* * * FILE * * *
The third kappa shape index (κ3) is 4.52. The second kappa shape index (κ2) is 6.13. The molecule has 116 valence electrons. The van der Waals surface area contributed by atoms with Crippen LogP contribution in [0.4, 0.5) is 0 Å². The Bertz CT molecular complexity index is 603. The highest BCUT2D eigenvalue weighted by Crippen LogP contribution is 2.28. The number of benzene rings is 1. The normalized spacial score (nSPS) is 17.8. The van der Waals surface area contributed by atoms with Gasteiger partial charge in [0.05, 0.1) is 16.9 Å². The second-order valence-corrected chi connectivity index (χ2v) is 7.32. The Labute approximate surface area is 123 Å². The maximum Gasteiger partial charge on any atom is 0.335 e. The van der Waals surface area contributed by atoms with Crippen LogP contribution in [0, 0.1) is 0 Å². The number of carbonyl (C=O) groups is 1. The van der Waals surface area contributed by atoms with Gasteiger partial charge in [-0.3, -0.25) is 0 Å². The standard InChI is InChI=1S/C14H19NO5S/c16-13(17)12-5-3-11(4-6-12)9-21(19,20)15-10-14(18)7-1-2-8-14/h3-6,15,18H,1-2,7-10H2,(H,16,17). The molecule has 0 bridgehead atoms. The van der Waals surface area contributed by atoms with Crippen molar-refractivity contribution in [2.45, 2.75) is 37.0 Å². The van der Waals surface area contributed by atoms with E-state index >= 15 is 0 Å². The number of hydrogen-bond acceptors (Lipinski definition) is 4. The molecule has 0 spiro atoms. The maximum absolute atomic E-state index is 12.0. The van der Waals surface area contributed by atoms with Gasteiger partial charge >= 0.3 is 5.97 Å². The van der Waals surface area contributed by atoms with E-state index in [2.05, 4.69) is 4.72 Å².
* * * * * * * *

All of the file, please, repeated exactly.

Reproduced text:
The third kappa shape index (κ3) is 4.52. The second kappa shape index (κ2) is 6.13. The molecule has 116 valence electrons. The van der Waals surface area contributed by atoms with Crippen LogP contribution in [0.4, 0.5) is 0 Å². The Bertz CT molecular complexity index is 603. The highest BCUT2D eigenvalue weighted by Crippen LogP contribution is 2.28. The number of benzene rings is 1. The normalized spacial score (nSPS) is 17.8. The van der Waals surface area contributed by atoms with Gasteiger partial charge in [0.05, 0.1) is 16.9 Å². The second-order valence-corrected chi connectivity index (χ2v) is 7.32. The Labute approximate surface area is 123 Å². The maximum Gasteiger partial charge on any atom is 0.335 e. The van der Waals surface area contributed by atoms with Crippen LogP contribution in [0, 0.1) is 0 Å². The number of carbonyl (C=O) groups is 1. The van der Waals surface area contributed by atoms with Gasteiger partial charge in [-0.3, -0.25) is 0 Å². The standard InChI is InChI=1S/C14H19NO5S/c16-13(17)12-5-3-11(4-6-12)9-21(19,20)15-10-14(18)7-1-2-8-14/h3-6,15,18H,1-2,7-10H2,(H,16,17). The molecule has 0 bridgehead atoms. The van der Waals surface area contributed by atoms with Crippen molar-refractivity contribution in [2.45, 2.75) is 37.0 Å². The van der Waals surface area contributed by atoms with E-state index >= 15 is 0 Å². The number of hydrogen-bond acceptors (Lipinski definition) is 4. The molecule has 0 spiro atoms. The maximum absolute atomic E-state index is 12.0. The van der Waals surface area contributed by atoms with Gasteiger partial charge >= 0.3 is 5.97 Å². The van der Waals surface area contributed by atoms with E-state index in [2.05, 4.69) is 4.72 Å².